“I think that’s not fair for the Mothers of Srebrenica but, on the other hand, now it’s clear,” he told AFP.
Srebrenica has cast a long shadow over The Netherlands, forcing a the government to resign in 2002 after a scathing report on the role of politicians in the episode.
Former Bosnian Serb leader Radovan Karadzic is currently serving a life sentence in jail in The Hague after being convicted of genocide over Srebrenica and war crimes throughout the 1990s.
Ex-military chief Mladic, 76, dubbed the “Butcher of Bosnia,” is currently appealing a life sentence on similar charges at an international tribunal in The Hague.
Slobodan Milosevic, Karadzic’s long-time patron during the war, was on trial in The Hague at the time of his death in 2006.


Malaysian fish farm aims to dip into $1.64bn global caviar market

Updated 3 min 8 sec ago

Malaysian fish farm aims to dip into $1.64bn global caviar market

  • Owners of luxury T’lur Caviar brand ‘accidentally’ stumbled upon prized delicacy
  • alaysia does not have a proper winter, sturgeon can be harvested there 50 percent faster than globally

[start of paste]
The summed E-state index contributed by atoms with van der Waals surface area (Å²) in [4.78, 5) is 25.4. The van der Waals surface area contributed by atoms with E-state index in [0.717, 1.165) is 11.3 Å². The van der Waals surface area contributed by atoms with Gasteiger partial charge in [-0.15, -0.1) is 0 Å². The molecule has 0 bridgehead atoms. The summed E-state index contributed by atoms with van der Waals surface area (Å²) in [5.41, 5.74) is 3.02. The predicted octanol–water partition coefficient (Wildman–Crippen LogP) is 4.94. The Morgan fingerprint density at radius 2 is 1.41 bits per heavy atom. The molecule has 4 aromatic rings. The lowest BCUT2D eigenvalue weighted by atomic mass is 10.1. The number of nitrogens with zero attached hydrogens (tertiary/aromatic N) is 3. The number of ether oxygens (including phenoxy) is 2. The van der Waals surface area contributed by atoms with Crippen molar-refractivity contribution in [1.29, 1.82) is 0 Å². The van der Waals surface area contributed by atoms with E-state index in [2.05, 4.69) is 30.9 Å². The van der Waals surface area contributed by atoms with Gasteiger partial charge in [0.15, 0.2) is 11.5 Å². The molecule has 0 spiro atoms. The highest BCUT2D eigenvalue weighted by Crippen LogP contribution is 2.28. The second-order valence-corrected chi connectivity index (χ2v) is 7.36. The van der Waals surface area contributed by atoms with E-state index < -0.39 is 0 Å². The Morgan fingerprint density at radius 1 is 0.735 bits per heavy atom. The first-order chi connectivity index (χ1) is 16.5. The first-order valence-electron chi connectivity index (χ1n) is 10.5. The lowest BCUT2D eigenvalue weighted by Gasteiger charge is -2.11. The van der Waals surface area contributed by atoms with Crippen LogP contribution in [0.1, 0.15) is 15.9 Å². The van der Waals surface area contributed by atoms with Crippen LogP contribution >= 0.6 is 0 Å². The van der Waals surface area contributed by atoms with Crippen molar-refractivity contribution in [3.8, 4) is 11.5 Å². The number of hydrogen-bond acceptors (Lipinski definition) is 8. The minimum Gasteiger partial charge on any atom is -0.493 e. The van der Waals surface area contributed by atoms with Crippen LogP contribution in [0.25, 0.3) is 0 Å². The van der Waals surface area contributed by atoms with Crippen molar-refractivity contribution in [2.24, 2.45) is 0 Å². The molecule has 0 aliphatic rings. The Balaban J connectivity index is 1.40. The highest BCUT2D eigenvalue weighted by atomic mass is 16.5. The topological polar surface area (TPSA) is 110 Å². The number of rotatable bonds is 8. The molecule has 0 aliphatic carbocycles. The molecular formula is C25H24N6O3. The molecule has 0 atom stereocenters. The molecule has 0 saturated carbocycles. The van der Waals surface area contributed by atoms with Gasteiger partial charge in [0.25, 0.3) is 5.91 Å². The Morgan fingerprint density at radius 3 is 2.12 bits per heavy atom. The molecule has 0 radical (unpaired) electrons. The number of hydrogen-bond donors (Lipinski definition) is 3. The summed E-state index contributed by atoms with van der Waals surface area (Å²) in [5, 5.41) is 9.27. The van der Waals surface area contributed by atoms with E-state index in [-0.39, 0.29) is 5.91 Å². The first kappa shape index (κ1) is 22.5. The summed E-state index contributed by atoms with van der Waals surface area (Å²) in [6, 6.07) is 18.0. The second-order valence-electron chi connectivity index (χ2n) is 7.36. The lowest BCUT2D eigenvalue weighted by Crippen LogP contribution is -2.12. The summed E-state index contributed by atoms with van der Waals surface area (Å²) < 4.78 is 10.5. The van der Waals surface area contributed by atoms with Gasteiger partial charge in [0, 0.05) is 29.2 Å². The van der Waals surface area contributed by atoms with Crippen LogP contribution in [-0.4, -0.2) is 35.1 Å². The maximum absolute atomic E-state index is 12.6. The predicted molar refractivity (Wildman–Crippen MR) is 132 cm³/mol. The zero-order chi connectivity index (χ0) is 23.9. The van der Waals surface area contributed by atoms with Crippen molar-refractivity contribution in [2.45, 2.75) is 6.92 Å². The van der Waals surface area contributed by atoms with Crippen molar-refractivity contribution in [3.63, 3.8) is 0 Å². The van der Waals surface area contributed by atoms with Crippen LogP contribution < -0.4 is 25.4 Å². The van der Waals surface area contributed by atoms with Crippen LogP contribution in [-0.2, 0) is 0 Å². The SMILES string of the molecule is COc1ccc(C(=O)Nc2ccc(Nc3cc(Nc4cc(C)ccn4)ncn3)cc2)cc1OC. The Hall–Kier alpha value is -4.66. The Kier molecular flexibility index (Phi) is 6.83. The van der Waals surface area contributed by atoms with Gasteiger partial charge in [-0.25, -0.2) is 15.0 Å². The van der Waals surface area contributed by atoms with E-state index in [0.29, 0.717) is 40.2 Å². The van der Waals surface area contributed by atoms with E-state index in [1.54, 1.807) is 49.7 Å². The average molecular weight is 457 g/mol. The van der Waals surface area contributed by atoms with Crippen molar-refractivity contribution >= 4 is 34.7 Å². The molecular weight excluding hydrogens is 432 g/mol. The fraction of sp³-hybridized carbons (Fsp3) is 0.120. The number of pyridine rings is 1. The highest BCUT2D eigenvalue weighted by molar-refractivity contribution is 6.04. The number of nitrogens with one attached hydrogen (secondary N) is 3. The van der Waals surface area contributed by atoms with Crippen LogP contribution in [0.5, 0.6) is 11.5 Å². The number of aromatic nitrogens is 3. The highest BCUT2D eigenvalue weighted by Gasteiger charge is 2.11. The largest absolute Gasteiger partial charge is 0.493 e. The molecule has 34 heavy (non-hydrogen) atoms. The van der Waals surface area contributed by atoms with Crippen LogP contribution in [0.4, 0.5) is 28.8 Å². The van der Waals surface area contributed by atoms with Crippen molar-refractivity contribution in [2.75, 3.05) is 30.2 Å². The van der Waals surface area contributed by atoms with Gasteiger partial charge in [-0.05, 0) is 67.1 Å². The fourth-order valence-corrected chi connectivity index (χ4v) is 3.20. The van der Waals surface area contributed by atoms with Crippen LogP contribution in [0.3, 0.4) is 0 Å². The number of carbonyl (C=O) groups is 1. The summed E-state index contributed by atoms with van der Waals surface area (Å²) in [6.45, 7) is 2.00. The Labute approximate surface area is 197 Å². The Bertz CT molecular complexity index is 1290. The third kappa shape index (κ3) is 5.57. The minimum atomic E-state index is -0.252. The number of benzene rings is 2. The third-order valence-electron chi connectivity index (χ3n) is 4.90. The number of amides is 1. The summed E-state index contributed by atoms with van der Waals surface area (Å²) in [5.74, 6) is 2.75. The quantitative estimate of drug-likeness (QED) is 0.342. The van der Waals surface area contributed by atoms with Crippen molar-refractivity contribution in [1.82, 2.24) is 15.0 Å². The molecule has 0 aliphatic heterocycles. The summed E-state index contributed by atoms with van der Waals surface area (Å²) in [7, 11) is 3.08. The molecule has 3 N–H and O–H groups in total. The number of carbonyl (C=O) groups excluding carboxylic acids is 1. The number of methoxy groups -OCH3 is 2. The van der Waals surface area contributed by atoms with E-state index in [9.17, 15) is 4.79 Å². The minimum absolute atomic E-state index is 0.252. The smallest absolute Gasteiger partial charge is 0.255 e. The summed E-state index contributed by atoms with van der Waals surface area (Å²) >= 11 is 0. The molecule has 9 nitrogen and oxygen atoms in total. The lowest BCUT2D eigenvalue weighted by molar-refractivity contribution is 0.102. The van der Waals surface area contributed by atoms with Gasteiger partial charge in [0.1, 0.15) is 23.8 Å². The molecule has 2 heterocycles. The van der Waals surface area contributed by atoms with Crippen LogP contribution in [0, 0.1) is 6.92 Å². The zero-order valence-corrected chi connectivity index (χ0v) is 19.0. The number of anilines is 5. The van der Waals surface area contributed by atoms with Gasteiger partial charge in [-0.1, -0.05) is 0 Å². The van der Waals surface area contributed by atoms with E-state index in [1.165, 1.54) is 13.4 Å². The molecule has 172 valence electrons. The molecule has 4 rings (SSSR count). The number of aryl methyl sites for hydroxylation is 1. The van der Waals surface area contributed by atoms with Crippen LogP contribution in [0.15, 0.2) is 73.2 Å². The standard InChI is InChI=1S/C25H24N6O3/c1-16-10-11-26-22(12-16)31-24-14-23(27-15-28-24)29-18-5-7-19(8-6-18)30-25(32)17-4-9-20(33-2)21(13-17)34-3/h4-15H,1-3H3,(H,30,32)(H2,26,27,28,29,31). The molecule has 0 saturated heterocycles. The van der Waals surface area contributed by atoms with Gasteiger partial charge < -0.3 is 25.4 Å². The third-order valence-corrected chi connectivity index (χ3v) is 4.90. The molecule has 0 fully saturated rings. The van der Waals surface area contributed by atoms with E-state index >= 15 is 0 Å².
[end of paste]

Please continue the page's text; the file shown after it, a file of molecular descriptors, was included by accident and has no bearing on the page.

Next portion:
KUALA LUMPUR: A Malaysian fish farming business is hoping to dip into the multibillion-dollar global market for caviar after accidentally stumbling into producing the gourmet delicacy.

When Taiwanese entrepreneur Chien Wei Ho, one of the owners of the T’lur Caviar brand, first started harvesting sturgeon in Malaysia, he never expected to end up in the lucrative caviar trade.

Wei Ho and his group of Malaysian sturgeon farmers were based in a country not best-suited for harvesting caviar, mainly due to a lack of technological support and unfavorable weather conditions.

It was only after 10 years of sturgeon farming that the business partners “accidentally” discovered the “gold mine” after one of the fish had to be euthanized. When they cut it open, its egg sack was full of caviar.

“He (Wei Ho) was taken aback. For many years he had been told the fish could not have caviars,” Shaun Kenneth Simon, T’lur’s chief marketing officer told Arab News.

A company director came up with the idea to “market the caviars instead of just selling fish,” and before long they were swimming against the tide cultivating the prized delicacy for Malaysian clients.

“What we are doing here is very different from other countries. We discovered the caviars by chance,” said Simon.

He said that 12 years ago, Wei Ho – who also owns several resorts in Taiwan – was cultivating fish and flower farms and was well-known for growing beautiful orchids. “Rearing sturgeon was just a hobby for him.”